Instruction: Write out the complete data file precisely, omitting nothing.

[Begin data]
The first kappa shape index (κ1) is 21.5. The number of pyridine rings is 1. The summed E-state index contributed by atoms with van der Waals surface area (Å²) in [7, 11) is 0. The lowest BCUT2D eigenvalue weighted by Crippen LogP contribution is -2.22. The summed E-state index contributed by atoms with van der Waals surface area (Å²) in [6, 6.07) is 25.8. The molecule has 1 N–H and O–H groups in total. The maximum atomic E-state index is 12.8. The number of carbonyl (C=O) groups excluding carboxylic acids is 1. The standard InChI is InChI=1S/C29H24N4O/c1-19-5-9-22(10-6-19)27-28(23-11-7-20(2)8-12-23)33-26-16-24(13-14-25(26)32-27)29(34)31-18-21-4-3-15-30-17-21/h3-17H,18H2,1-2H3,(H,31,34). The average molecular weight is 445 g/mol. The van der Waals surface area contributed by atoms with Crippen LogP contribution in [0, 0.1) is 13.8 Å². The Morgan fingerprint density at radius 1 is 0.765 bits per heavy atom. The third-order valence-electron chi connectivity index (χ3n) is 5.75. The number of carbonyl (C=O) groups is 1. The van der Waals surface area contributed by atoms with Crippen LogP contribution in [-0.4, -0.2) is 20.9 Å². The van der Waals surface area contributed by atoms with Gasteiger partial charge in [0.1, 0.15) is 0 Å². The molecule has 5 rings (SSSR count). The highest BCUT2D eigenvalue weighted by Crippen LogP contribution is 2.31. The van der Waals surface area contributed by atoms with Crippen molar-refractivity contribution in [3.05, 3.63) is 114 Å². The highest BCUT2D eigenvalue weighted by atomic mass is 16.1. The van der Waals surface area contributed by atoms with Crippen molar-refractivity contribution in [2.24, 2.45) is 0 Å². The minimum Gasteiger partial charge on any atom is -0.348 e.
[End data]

The first kappa shape index (κ1) is 21.5. The number of pyridine rings is 1. The summed E-state index contributed by atoms with van der Waals surface area (Å²) in [7, 11) is 0. The lowest BCUT2D eigenvalue weighted by Crippen LogP contribution is -2.22. The summed E-state index contributed by atoms with van der Waals surface area (Å²) in [6, 6.07) is 25.8. The molecule has 1 N–H and O–H groups in total. The maximum atomic E-state index is 12.8. The number of carbonyl (C=O) groups excluding carboxylic acids is 1. The standard InChI is InChI=1S/C29H24N4O/c1-19-5-9-22(10-6-19)27-28(23-11-7-20(2)8-12-23)33-26-16-24(13-14-25(26)32-27)29(34)31-18-21-4-3-15-30-17-21/h3-17H,18H2,1-2H3,(H,31,34). The average molecular weight is 445 g/mol. The van der Waals surface area contributed by atoms with Crippen LogP contribution in [0, 0.1) is 13.8 Å². The Morgan fingerprint density at radius 1 is 0.765 bits per heavy atom. The third-order valence-electron chi connectivity index (χ3n) is 5.75. The number of carbonyl (C=O) groups is 1. The van der Waals surface area contributed by atoms with Crippen LogP contribution in [-0.4, -0.2) is 20.9 Å². The van der Waals surface area contributed by atoms with Gasteiger partial charge in [0.1, 0.15) is 0 Å². The molecule has 5 rings (SSSR count). The highest BCUT2D eigenvalue weighted by Crippen LogP contribution is 2.31. The van der Waals surface area contributed by atoms with Crippen molar-refractivity contribution in [3.05, 3.63) is 114 Å². The highest BCUT2D eigenvalue weighted by atomic mass is 16.1. The van der Waals surface area contributed by atoms with Crippen molar-refractivity contribution in [2.24, 2.45) is 0 Å². The minimum Gasteiger partial charge on any atom is -0.348 e.